Status: Progress Made
2003: Knowlton Township has received a special use permit from the state enabling emergency stabilization. The HPC continues to negotiate with the State for a long-term lease.
06/2004: The State House Commission has approved a 20 year lease for the property with Knowlton Twp.
11/2004: The Knowlton HPC has received a New Jersey Historic Trust grant for the prepapration of a Historic Structure Report.
6/2010: The Knowlton Township Historic Commission has applied for and received four county, state, Federal and private foundation grants so far for restoration planning and stabilization of the Ramsaysburg Homestead.
11/2010: Stabilization work is progressing steadily on the Ramsaysburg Homestead. The majority of the roofing has been replaced, windows have been repaired and doors secured. A “visioning” process to determine the best long-term public use of the site is planned for the near future, funded by a Garden State Preservation Trust grant.
The Ramsayburg Homestead consists of a house, tavern, and numerous outbuildings on an approximately 12-acre site along the Delaware River. James and Adam Ramsay acquired this property, which already included a tavern, in 1794. They continued to operate the tavern and established a store, around which a hamlet grew. The little community prospered modestly, catering to both river and road traffic, until construction of the Delaware, Lackawanna & Western Railroad in the 1850s shifted commercial activity to the new town of Delaware, one mile to the north.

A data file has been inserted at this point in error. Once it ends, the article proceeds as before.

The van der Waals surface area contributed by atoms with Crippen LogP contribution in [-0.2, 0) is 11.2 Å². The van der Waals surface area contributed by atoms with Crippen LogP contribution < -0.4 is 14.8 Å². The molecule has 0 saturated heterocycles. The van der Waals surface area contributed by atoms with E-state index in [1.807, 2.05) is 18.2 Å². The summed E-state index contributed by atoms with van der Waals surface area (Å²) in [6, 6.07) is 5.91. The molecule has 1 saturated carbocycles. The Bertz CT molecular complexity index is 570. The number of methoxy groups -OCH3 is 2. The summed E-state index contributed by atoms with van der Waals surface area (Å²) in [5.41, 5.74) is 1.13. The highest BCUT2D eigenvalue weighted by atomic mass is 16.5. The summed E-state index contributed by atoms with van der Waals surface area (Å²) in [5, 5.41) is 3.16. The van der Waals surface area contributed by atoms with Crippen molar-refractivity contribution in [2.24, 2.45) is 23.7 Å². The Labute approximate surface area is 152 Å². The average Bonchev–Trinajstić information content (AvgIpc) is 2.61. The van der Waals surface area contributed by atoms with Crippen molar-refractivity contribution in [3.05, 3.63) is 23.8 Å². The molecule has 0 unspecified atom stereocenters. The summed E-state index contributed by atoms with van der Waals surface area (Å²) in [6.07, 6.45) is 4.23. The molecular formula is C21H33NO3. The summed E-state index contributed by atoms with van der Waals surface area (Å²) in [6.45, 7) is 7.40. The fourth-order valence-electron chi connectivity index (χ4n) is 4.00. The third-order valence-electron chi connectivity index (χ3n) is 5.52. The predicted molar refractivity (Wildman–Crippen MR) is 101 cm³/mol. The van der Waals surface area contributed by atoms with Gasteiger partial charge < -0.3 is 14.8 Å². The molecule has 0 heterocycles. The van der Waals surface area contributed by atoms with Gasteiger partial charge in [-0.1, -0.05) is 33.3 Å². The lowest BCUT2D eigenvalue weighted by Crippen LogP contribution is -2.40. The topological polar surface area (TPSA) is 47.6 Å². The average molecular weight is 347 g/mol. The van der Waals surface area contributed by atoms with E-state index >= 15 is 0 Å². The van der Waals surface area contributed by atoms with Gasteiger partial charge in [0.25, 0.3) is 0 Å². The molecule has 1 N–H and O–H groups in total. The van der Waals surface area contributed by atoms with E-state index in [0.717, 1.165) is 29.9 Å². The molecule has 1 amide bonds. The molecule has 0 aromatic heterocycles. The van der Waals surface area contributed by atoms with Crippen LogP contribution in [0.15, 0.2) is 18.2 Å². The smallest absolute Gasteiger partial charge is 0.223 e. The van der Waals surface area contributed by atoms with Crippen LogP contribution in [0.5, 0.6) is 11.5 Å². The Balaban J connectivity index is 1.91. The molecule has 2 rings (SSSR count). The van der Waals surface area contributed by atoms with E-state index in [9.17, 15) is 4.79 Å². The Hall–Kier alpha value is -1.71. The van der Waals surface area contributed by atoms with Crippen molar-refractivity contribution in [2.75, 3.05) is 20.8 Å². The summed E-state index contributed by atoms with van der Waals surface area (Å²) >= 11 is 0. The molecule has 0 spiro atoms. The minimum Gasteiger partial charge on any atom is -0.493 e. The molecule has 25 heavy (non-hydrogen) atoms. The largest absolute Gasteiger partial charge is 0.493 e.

Both the original Ramsay House and its barns and outbuildings have been unoccupied for many years, and are threatened with demolition by neglect. Yet, despite deterioration, the frame two-story house, a notable example of the region’s early domestic architecture, retains many late 18th-, early 19th-century features, such as beaded clapboards, mud-straw wall nogging and Roman ovolo-molded window surrounds.
The township is hoping to acquire the property for its Delaware River access with funds from the Green Acres program. However, neither Green Acres nor Knowlton Township has indicated an interest in restoring the buildings on the property. This is another example of the disregard commonly shown to historic resources on property acquired by the State for open-space preservation.
The local Historic Preservation Commission is exploring the possibility of the township leasing and rehabilitating the property, but is powerless to do anything until the property has been sold. In the meantime, the buildings are not stable and continue to deteriorate.
Hal Bromm, Knowlton Twp. Historic Commission
628 Route 94
Columbia, NJ 07832
PO Box 315
Stockton, NJ 08559